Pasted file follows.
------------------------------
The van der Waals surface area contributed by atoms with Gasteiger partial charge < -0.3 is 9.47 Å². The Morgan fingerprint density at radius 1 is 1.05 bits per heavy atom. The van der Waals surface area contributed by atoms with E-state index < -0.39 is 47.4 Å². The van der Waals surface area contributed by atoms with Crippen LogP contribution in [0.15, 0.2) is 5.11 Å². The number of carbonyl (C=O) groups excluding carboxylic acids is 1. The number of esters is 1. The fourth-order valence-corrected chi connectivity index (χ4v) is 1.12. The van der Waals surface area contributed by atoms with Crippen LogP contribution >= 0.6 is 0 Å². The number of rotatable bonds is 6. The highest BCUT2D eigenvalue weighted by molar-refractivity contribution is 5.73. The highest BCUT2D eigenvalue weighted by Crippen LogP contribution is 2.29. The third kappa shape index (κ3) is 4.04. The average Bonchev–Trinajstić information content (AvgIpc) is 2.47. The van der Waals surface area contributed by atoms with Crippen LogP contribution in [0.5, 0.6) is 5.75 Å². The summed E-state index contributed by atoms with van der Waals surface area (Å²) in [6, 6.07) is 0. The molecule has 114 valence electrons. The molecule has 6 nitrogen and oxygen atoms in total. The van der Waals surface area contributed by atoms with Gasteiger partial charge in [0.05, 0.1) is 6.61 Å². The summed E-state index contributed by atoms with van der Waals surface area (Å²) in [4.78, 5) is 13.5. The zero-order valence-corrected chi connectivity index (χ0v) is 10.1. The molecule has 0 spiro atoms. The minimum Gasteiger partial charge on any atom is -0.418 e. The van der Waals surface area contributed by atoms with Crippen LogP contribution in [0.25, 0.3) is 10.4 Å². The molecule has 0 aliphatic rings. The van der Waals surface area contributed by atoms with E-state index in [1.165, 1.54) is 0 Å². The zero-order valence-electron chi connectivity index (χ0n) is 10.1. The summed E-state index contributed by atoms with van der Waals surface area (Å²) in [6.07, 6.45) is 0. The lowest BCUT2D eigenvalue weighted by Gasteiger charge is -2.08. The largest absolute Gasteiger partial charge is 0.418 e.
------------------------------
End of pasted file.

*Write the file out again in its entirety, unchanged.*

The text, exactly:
The van der Waals surface area contributed by atoms with Gasteiger partial charge < -0.3 is 9.47 Å². The Morgan fingerprint density at radius 1 is 1.05 bits per heavy atom. The van der Waals surface area contributed by atoms with E-state index < -0.39 is 47.4 Å². The van der Waals surface area contributed by atoms with Crippen LogP contribution in [0.15, 0.2) is 5.11 Å². The number of carbonyl (C=O) groups excluding carboxylic acids is 1. The number of esters is 1. The fourth-order valence-corrected chi connectivity index (χ4v) is 1.12. The van der Waals surface area contributed by atoms with Crippen LogP contribution >= 0.6 is 0 Å². The number of rotatable bonds is 6. The highest BCUT2D eigenvalue weighted by molar-refractivity contribution is 5.73. The highest BCUT2D eigenvalue weighted by Crippen LogP contribution is 2.29. The third kappa shape index (κ3) is 4.04. The average Bonchev–Trinajstić information content (AvgIpc) is 2.47. The van der Waals surface area contributed by atoms with Crippen LogP contribution in [0.5, 0.6) is 5.75 Å². The summed E-state index contributed by atoms with van der Waals surface area (Å²) in [6, 6.07) is 0. The molecule has 114 valence electrons. The molecule has 6 nitrogen and oxygen atoms in total. The van der Waals surface area contributed by atoms with Gasteiger partial charge in [0.05, 0.1) is 6.61 Å². The summed E-state index contributed by atoms with van der Waals surface area (Å²) in [4.78, 5) is 13.5. The zero-order valence-corrected chi connectivity index (χ0v) is 10.1. The molecule has 0 spiro atoms. The minimum Gasteiger partial charge on any atom is -0.418 e. The van der Waals surface area contributed by atoms with Crippen LogP contribution in [0.25, 0.3) is 10.4 Å². The molecule has 0 aliphatic rings. The van der Waals surface area contributed by atoms with E-state index in [1.165, 1.54) is 0 Å². The zero-order valence-electron chi connectivity index (χ0n) is 10.1. The summed E-state index contributed by atoms with van der Waals surface area (Å²) in [6.07, 6.45) is 0. The lowest BCUT2D eigenvalue weighted by Gasteiger charge is -2.08. The largest absolute Gasteiger partial charge is 0.418 e.